U.S. Energy Information Administration - EIA - Independent Statistics and Analysis
Short-Term Energy and Winter Fuels Outlook
Renewables and CO2 Emissions
Electricity and Heat Generation from Renewables
EIA projects that total renewables used for electricity and heat generation will grow by 2.2% in 2014. Conventional hydropower generation is projected to fall by 4.2%, while nonhydropower renewables rise by 5.6%. Nonhydropower renewables generation surpasses hydropower on an annual basis for the first time in 2014. In 2015, total renewables consumption for electric power and heat generation increases by 4.6%, as a result of a 4.3% increase in hydropower and a 4.7% increase in nonhydropower renewables.
EIA projects that wind power capacity will increase by 8.8% in 2014 and 16.2% in 2015. Electricity generation from wind is projected to contribute 4.7% of total electricity generation in 2015.
EIA expects continued robust growth in solar electricity generation, although the amount of utility-scale generation remains a small share of total U.S. generation at about 0.6% in 2015. While solar growth has historically been concentrated in customer-sited distributed generation installations, utility-scale solar capacity slightly more than doubled in 2013. EIA expects that utility-scale solar capacity will about double again between the end of 2013 and the end of 2015; about two-thirds of this new capacity is being built in California. However, customer-sited photovoltaic capacity growth, which the STEO does not forecast, is expected to exceed utility-scale solar growth between 2013 and 2015, according to EIA's Annual Energy Outlook 2014.
Ethanol production in June matched the monthly average production record of 959,000 bbl/d set in December 2011, and then fell back to an average of 909,000 bbl/d in September. EIA expects ethanol production to average 927,000 bbl/d in 2014 and 933,000 bbl/d in 2015. Biodiesel production averaged 89,000 bbl/d in 2013 and is forecast to average 81,000 bbl/d in 2014 and 84,000 bbl/d in 2015.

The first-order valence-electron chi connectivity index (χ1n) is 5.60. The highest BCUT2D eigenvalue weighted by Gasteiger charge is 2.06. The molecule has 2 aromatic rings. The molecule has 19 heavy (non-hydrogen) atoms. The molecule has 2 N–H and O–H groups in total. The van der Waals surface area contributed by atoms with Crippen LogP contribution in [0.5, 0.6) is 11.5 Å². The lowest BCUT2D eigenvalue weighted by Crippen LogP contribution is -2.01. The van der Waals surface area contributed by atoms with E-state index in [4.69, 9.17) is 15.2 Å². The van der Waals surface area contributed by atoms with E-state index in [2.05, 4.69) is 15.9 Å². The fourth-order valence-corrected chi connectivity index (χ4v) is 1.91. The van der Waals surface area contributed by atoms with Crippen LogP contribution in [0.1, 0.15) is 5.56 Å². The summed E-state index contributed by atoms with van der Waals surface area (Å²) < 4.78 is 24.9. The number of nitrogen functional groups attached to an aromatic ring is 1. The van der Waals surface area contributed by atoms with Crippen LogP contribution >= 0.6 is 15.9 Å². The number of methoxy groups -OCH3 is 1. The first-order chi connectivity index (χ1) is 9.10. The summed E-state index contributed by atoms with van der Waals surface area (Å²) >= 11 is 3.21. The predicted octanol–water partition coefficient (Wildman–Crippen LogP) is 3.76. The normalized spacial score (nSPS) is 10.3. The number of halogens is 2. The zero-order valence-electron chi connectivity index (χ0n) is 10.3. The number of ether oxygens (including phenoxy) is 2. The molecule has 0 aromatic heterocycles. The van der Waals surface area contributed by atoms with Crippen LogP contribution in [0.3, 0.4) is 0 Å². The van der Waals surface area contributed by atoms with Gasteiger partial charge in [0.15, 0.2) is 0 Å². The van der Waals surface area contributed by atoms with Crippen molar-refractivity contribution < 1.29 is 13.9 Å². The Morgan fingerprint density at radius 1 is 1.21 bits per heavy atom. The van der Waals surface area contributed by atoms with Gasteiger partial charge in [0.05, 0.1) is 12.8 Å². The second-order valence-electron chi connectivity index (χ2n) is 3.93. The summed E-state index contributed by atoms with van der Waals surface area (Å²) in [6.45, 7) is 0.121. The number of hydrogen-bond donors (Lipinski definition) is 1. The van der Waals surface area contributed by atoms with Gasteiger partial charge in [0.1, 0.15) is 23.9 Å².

Energy-Related Carbon Dioxide Emissions
EIA estimates that carbon dioxide emissions from fossil fuels increased by 2.5% in 2013 from the previous year. Emissions are forecast to rise by 1.1% in 2014, and then to decline by 0.4% in 2015. The increase in total emissions in 2013 and 2014 reflects increases in emissions from coal of 4.2% and 1.8%, respectively. The price of natural gas to electric power generators was $0.91/MMBtu above its 2012 level in 2013 and is expected to rise by $0.91/MMBtu in 2014, contributing to an increase in coal use. Coal emissions are projected to decline by 1.9% in 2015.
|U.S. Renewables & CO2 Emissions Summary|
|2012||2013||2014 projected||2015 projected|
a Conventional hydroelectric power only. Hydroelectricity generated by pumped storage is not included in renewable energy.
|U.S. Renewables Consumption||(quadrillion Btu)|
|Carbon Dioxide Emissions by Fuel||(million metric tons)|
|Petroleum and Other Liquid Fuels||2240||2272||2279||2286|
|Total Fossil Fuels||5255||5385||5446||5424|
Interactive Data Viewers
|U.S. Renewable Energy Supply||XLSX||PNG|
|U.S. Energy-Related Carbon Dioxide Emissions Growth||XLSX||PNG|
|U.S. Total Industrial Production Index||XLSX||PNG|
|U.S. Disposable Income||XLSX||PNG|
|Today In Energy||Daily|
|U.S. Energy-Related Carbon Dioxide Emissions||Annual|
|State-Level Energy-Related Carbon Dioxide Emissions||Annual|
|Changes to Electricity and Renewables Tables||Aug-2012|
|Emissions of Greenhouse Gases in the United States||31-Mar-2011|
|Understanding the Decline in CO2 Emissions in 2009||Oct-2009|
|Biodiesel Supply and Consumption||Apr-2009|